I've had a question for a long time on how to license my project. I would really appreciate your guidance to help me choosing the right licenses for my specific case. My main goal is to make available the source code for free use but also to prevent any commercial use or monetary gain.

Here is a detailed description:

My project is written in python and it uses some packages/frameworks with the following licenses:

Apache License, Version 2.0, GNU General Public Licence (v2), and MIT license

Given this, what licenses should I obtain to (jointly with these last) make my code available for free usage and disallow any commercial use? If I ever want to sell my software to a private company, how should I proceed? Can I do that?

  • 1
    Is it GPL v2 or GPL v2-or-later? This is relevant because GPL v2-only and Apache are unfortunately incompatible.
    – amon
    Jan 28, 2021 at 13:15
  • @amon it is GPL v2-or-later.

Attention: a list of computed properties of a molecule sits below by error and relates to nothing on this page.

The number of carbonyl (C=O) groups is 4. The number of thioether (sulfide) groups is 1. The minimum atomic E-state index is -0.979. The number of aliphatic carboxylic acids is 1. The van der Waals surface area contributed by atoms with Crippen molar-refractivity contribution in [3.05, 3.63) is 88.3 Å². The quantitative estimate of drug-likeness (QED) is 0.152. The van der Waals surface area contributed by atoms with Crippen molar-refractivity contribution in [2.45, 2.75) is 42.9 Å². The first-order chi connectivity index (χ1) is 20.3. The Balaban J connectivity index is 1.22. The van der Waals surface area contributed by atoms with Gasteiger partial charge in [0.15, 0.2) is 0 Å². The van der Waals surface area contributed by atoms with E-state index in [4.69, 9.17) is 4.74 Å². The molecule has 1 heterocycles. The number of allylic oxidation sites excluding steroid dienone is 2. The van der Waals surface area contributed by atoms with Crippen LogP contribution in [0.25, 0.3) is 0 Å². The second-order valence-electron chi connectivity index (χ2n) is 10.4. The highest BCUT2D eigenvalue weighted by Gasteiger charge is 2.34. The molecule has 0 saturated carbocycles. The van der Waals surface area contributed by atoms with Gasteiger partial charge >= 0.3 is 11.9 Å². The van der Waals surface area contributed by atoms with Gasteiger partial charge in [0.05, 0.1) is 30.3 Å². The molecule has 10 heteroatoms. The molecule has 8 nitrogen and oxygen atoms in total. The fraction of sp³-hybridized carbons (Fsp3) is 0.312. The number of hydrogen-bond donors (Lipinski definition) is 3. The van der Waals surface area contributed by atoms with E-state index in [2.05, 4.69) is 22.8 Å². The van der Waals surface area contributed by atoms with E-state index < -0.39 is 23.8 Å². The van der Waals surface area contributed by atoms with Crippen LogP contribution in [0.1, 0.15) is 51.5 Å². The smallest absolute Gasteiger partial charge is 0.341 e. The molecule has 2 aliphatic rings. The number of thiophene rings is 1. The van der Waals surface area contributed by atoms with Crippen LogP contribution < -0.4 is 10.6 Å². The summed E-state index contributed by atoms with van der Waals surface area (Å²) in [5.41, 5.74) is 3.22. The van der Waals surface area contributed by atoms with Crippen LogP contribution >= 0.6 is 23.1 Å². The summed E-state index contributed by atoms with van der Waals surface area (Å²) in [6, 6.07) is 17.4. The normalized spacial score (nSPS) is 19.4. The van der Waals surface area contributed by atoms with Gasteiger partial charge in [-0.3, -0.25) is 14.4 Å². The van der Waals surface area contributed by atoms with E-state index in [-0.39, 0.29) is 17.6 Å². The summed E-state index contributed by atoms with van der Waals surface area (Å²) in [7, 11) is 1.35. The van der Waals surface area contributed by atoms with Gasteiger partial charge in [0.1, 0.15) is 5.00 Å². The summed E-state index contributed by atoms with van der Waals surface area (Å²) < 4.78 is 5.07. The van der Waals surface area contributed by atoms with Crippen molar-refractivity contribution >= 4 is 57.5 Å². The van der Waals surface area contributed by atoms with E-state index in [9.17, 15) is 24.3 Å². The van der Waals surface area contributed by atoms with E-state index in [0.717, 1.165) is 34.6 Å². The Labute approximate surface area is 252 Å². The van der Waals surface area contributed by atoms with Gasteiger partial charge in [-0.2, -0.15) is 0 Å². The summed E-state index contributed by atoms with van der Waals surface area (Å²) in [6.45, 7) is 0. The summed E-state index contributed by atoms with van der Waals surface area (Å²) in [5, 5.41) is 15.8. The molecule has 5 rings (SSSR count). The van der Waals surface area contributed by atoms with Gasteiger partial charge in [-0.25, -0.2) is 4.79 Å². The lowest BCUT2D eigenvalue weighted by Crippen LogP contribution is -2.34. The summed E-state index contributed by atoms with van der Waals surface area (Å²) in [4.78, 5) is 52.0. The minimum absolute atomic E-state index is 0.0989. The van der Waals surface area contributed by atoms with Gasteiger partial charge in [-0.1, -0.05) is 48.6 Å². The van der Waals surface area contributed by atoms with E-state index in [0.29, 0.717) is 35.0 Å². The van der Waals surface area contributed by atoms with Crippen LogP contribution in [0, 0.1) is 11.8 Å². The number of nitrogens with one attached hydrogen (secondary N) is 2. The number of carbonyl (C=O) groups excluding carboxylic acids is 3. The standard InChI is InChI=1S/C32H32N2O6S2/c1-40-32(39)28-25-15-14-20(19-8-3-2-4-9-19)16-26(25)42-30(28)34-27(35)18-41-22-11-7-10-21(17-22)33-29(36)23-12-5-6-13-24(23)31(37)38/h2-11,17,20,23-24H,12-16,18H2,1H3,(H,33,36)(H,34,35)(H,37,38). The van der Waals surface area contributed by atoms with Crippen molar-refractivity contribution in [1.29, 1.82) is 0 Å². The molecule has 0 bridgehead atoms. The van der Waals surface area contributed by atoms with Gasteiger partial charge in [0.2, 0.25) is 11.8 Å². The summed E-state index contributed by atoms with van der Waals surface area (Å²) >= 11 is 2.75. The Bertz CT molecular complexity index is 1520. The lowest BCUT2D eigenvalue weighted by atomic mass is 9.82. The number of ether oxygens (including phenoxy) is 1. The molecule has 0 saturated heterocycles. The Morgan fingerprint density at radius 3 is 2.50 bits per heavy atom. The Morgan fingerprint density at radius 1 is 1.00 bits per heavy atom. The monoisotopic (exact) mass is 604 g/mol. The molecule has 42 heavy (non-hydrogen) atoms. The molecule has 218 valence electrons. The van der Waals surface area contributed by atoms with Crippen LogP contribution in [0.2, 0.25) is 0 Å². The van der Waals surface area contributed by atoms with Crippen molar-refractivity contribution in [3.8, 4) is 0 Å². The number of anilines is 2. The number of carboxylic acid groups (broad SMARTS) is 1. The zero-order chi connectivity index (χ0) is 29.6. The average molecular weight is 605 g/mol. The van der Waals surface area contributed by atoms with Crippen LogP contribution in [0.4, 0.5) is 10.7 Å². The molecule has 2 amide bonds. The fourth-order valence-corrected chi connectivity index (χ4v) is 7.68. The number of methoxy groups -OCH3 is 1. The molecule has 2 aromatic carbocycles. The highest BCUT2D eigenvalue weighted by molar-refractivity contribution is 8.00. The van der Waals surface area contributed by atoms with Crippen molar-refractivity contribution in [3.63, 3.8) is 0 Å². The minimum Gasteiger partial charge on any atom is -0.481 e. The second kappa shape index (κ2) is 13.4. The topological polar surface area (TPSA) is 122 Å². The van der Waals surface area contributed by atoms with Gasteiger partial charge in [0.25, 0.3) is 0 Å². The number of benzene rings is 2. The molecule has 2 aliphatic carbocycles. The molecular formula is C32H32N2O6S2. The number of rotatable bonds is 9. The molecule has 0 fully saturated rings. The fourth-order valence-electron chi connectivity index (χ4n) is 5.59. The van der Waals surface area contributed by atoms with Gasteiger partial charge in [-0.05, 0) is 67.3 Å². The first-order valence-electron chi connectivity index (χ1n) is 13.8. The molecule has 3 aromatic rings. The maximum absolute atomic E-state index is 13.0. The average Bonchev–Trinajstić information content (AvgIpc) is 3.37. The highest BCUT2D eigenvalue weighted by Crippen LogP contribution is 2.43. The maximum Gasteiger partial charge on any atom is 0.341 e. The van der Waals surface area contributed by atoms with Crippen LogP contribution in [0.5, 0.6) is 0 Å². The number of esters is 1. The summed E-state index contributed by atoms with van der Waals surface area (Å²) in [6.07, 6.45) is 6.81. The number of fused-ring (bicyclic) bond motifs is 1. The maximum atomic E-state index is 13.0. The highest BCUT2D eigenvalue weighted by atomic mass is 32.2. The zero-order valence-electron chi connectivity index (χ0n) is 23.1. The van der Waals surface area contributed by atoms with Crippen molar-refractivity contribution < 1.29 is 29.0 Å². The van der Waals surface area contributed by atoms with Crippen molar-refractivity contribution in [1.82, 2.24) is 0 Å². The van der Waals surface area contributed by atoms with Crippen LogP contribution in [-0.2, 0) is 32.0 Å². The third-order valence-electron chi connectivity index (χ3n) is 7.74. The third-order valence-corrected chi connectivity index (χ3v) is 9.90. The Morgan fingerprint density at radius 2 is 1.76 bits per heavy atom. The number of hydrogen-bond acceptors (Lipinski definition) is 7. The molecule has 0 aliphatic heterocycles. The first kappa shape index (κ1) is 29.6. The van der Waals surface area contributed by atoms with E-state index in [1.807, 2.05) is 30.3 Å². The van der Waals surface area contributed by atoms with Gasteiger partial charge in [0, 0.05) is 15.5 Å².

– mljistcart
    Jan 28, 2021 at 16:35

1 Answer 1


Due to it's strong copyleft, it is not possible to use anything else but GPL. That is unless you eliminate the GPL dependency.

GPL allows commercial use so you can not prevent that.

However no licence you could ever choose will disable your right to sell the software later if you find a willing customer. It's still your copyright. Although some jurisdictions do allow selling the whole copyright.

  • Thanks for the answer. What version of GPL should I use? What about using a dual-license (GPL + non-commercial activity)?
    – mljistcart
    Jan 27, 2021 at 22:47
  • You can not use a different license than GPL because of your dependency. Not alone and not in a dual license model. GPLv2 vs GPLv3 is a different question. The differences are subtle and if you don't have a piece of software where it really matters, use v3. Jan 28, 2021 at 8:35
  • Okok. Can I use AGPL too?
    – mljistcart
    Jan 28, 2021 at 10:23
  • 2
    Because of the Apache requirement, it will need to be GPLv3(+), as amon points out above.
    – MadHatter
    Jan 30, 2021 at 6:29

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